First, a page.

October 3, 1984 Guy Paul Morin Rape and murder of his 9 year old neighbor, Christine Jessop Queensville, Ontario Life in prison 3 years Yes On 3 October 1984, Jessop disappeared after being dropped off by the school bus at her home.[28] Her body was discovered on December 31, nearly three months later. She had been sexually assaulted and murdered.[29] Morin was arrested for Jessop's murder in April 1985 and was acquitted.[29][30] The Crown exercised its right to appeal the verdict on the grounds that the trial judge made a fundamental error prejudicing the Crown's right to a fair trial.[31] In 1987 the Court of Appeal ordered a new trial.[32] In 1992, Morin was convicted at his second trial and was sentenced to life imprisonment.[33] Improvements in DNA testing led to a test in 1995 which excluded Morin as the murderer.[34] Morin's appeal of his conviction was allowed (i.e., the conviction was reversed), and a directed verdict of acquittal entered in the appeal.[32]

An inquiry culminating in the Kaufman Report into Morin's case also uncovered evidence of police and prosecutorial misconduct, and of misrepresentation of forensic evidence by the Ontario Centre of Forensic Sciences.[32][35] Christine Jessop’s murderer is still unknown.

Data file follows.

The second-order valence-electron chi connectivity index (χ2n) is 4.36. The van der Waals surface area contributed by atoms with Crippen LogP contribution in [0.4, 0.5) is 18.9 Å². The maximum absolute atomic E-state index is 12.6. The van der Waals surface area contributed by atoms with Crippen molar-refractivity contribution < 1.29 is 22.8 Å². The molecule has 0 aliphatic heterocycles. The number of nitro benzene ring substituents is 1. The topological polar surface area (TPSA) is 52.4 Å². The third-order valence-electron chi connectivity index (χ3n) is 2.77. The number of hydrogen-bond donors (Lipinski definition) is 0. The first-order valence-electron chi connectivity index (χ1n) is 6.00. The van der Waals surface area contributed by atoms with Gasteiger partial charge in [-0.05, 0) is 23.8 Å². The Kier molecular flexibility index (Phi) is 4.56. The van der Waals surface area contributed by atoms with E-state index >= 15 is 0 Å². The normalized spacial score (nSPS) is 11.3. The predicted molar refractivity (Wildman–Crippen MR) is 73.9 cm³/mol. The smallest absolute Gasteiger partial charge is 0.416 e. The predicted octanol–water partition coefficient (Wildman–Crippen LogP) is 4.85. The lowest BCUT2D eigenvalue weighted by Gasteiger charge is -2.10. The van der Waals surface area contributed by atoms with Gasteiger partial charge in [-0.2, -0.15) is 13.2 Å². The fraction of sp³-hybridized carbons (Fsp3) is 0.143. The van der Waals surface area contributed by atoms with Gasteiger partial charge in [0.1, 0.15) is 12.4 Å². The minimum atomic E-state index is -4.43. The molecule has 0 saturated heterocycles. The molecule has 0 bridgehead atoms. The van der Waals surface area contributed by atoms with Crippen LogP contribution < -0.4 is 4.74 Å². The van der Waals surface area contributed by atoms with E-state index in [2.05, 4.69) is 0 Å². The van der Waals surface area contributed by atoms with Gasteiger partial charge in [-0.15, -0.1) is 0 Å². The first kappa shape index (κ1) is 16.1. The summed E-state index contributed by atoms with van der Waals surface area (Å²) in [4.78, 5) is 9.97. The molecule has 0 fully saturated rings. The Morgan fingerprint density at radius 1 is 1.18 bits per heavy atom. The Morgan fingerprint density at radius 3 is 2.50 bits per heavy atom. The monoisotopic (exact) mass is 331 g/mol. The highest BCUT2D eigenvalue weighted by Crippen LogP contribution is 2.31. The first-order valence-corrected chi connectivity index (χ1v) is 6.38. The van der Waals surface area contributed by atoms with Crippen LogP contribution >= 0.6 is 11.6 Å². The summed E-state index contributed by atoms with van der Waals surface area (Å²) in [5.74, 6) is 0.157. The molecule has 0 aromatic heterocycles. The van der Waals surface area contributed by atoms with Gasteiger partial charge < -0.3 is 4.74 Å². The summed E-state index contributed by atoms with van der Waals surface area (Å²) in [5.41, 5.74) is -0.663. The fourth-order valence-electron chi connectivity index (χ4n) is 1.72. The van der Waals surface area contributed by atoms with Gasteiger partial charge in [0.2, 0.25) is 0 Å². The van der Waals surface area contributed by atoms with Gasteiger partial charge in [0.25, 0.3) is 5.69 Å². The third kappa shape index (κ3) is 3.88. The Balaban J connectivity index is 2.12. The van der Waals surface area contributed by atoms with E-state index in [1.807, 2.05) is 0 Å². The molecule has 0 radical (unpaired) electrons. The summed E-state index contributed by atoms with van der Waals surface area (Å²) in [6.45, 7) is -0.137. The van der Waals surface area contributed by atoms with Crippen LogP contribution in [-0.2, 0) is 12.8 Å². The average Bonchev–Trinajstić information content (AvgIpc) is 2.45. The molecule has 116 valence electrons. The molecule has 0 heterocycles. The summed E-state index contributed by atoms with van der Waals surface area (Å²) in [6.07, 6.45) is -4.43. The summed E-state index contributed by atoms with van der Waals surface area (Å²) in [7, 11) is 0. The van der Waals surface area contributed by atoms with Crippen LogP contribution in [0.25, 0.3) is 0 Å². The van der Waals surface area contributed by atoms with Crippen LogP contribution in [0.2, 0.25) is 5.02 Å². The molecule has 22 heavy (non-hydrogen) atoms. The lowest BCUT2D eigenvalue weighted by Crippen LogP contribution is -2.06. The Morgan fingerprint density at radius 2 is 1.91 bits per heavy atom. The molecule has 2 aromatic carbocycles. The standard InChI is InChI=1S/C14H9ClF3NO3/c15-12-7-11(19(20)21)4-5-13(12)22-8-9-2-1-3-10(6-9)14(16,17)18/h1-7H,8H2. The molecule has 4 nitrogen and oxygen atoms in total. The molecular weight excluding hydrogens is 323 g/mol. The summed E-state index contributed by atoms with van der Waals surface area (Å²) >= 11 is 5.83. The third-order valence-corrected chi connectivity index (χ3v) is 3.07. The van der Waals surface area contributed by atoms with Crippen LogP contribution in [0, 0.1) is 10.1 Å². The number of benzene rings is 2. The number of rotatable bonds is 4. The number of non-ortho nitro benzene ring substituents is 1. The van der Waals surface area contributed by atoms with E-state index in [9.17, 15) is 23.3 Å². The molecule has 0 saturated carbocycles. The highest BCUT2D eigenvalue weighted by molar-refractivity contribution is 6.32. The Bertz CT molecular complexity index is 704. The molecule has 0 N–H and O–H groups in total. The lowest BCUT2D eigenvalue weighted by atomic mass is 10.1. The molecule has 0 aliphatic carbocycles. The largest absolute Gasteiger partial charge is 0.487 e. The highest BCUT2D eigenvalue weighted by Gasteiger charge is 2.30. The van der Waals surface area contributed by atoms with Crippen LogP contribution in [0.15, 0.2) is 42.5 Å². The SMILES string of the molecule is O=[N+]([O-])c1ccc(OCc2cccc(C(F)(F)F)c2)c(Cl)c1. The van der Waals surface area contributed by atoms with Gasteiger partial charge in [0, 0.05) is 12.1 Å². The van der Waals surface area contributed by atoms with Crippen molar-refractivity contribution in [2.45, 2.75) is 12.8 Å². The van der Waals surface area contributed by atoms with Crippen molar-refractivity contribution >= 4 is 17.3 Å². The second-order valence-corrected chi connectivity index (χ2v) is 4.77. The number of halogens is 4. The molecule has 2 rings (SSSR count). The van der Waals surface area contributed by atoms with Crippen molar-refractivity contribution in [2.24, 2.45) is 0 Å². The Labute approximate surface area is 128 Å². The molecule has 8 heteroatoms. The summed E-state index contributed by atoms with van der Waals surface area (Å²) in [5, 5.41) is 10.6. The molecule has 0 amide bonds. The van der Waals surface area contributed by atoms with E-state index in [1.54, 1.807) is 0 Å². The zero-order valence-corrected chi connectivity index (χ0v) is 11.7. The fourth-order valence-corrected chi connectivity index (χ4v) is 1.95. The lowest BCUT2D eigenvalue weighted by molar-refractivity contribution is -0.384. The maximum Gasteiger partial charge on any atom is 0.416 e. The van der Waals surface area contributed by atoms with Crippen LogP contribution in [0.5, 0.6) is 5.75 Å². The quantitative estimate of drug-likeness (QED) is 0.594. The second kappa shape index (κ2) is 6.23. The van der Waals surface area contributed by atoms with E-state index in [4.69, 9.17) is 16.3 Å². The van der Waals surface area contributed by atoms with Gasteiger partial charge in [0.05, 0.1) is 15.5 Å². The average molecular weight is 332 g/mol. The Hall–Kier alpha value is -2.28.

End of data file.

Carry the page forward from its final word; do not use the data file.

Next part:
August 9, 1967 Romeo Phillion Murder of Leopold Roy Ottawa, Ontario Life in prison Murder of veteran of fire department Leopold Roy[36]
December 23, 1981 Thomas Sophonow Murder of 16-year-old Barbara Stoppel Stoppel was working at the Ideal Donut Shop in Winnipeg when she was found strangled in the restroom with a nylon cord. She died 5 days later. Witnesses gave police a description of a man wearing a cowboy hat enter the establishment, lock the door, and walk towards the back. Sophonow, who had a police record, bore a resemblance to the sketch. He was convicted on the basis of the eyewitness identification and a jailhouse informant who testified that Sophonow confessed to him. Sophonow was tried three times. The first ended in a mistrial, the second two in convictions. Both convictions were overturned and the court of appeal ordered an acquittal. The Winnipeg police service began a reinvestigation and in June 2000, they publicly announced that Sophonow was innocent and another suspect had been identified. In 2001, Justice Peter Cory concluded that police misconduct contributed to the wrongful conviction. The use of jailhouse informants and misuse and manipulation of eye witness accounts was criticized.[37]